Community Supported Agriculture
Producing sustainable, regional, and seasonal food
We lived with our four children in the Cordillera, a mountainous region of the Philippines, for five years. When we went shopping in the market, we deliberately chose to buy regional and seasonal products from the women farmers there.
We are now back in Germany and have been living for two years in the Vauss-Hof Community near Paderborn, a CSA (community supported agriculture) organic farm with cows, which belongs to friends of ours. We work together with other members of the cooperative to grow vegetables in open fields and in four polytunnels. Each week, nearly 100 families come to collect their share of the CSA produce. This week, for example, there were cabbages, purslane, carrots, and potatoes.
Everyone pitches in
Working together in the CSA reminds us of the ugugfu principle, a cooperative form of neighbourhood support in the Cordillera which involves all the farmers in a village working the fields together. Here in Germany, we are continuing to practise the sustainable lifestyle which we adopted in the Philippines. In the CSA scheme we invest in growing food locally, rather than just buying the harvested produce.
We all do a share, according to our ability, of the work of sowing, weeding, repairing rabbit fences, producing compost, watering crops, and finally harvesting the produce. Ultimately, of course, how successful we are always depends on the weather. If the summer is either very dry or a wash-out, not only does the gardener lose sleep, but everyone worries about the prospect of a poor harvest.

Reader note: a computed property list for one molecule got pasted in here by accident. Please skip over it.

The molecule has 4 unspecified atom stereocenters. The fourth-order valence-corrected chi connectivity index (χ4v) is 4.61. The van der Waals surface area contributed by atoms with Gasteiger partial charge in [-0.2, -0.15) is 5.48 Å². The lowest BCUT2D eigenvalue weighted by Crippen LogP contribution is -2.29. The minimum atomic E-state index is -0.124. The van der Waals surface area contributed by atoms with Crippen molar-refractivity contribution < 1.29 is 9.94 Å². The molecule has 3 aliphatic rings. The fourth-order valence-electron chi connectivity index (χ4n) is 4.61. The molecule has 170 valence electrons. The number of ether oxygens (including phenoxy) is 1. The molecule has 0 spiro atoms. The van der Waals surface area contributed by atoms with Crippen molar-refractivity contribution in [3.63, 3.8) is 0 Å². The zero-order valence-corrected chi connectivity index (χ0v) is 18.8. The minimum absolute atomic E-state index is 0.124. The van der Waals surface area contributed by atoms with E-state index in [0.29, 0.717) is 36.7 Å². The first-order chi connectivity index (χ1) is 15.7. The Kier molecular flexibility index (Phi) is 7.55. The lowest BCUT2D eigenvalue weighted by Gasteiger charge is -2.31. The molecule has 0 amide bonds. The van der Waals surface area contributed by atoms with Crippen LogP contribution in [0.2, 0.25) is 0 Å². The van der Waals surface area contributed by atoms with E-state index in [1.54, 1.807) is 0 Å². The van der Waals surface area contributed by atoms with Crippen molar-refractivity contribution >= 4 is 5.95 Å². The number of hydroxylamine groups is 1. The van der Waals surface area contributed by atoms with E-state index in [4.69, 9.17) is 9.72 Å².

Slow down and be amazed
The CSA farm is also a place of learning for school classes or groups of adults. My aim in our educational work is for people to slow down in life, to discover nature for themselves and wonder at it, and to get a feel for it, literally. So they learn from practical experience how cultivation affects the harvest. And they learn specific things like the use of natural methods of pest control and natural fertilisation of the soil. When containers slowly get filled up with Colorado potato beetles which have been picked off the plants by hand, they have to think about what to do with all the beetles – and what would happen to the beetles if the potatoes were grown conventionally.
For children and adults alike, working in the fields using all their senses has a much greater impact than a biology lesson or a TV programme. And when they’ve done some harvesting, even those who are most averse to eating vegetables relish biting into a kohlrabi.
Patience and openness are called for
I also repeatedly find myself “playing with” the CSA farm as a tangible place where people can learn about climate justice. But CSA is not child's play. Members of the cooperative sometimes leave because it is often difficult to make seasonal vegetables from the region tasty for all the members of the family who are sitting round the dinner table. We have a long way to go and it requires considerable openness on the part of the whole CSA community. We often need to introduce people gently, when they are interested, and to give them a chance to persuade people at home about the merits of the CSA approach.
That is why I would like to take this opportunity to encourage everyone to join a CSA project somewhere in the world. In this way, we can each work to ensure that the land on our doorstep is cultivated sustainably. And together with others, in a spirit of solidarity, we can understand and shape the way things work globally.
Nicola and Christian Maier were with their family in the Philippines from 2012 to 2017, serving as professional development workers. (published in transfer volume 1/2020)